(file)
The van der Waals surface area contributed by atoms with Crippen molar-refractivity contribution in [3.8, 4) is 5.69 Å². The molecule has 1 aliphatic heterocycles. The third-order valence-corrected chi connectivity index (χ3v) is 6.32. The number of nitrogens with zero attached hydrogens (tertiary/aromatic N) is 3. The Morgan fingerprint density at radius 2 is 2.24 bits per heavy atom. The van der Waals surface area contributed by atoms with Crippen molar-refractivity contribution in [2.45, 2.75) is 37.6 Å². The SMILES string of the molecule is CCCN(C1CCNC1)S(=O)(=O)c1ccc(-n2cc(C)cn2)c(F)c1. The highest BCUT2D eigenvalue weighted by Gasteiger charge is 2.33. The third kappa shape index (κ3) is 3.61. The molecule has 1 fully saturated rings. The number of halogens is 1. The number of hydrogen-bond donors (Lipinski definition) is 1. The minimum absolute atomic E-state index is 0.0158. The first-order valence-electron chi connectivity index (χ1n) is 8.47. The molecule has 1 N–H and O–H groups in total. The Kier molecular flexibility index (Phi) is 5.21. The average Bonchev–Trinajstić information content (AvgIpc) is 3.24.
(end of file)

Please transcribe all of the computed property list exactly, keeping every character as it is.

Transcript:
The van der Waals surface area contributed by atoms with Crippen molar-refractivity contribution in [3.8, 4) is 5.69 Å². The molecule has 1 aliphatic heterocycles. The third-order valence-corrected chi connectivity index (χ3v) is 6.32. The number of nitrogens with zero attached hydrogens (tertiary/aromatic N) is 3. The Morgan fingerprint density at radius 2 is 2.24 bits per heavy atom. The van der Waals surface area contributed by atoms with Crippen molar-refractivity contribution in [2.45, 2.75) is 37.6 Å². The SMILES string of the molecule is CCCN(C1CCNC1)S(=O)(=O)c1ccc(-n2cc(C)cn2)c(F)c1. The highest BCUT2D eigenvalue weighted by Gasteiger charge is 2.33. The third kappa shape index (κ3) is 3.61. The molecule has 1 fully saturated rings. The number of halogens is 1. The number of hydrogen-bond donors (Lipinski definition) is 1. The minimum absolute atomic E-state index is 0.0158. The first-order valence-electron chi connectivity index (χ1n) is 8.47. The molecule has 1 N–H and O–H groups in total. The Kier molecular flexibility index (Phi) is 5.21. The average Bonchev–Trinajstić information content (AvgIpc) is 3.24.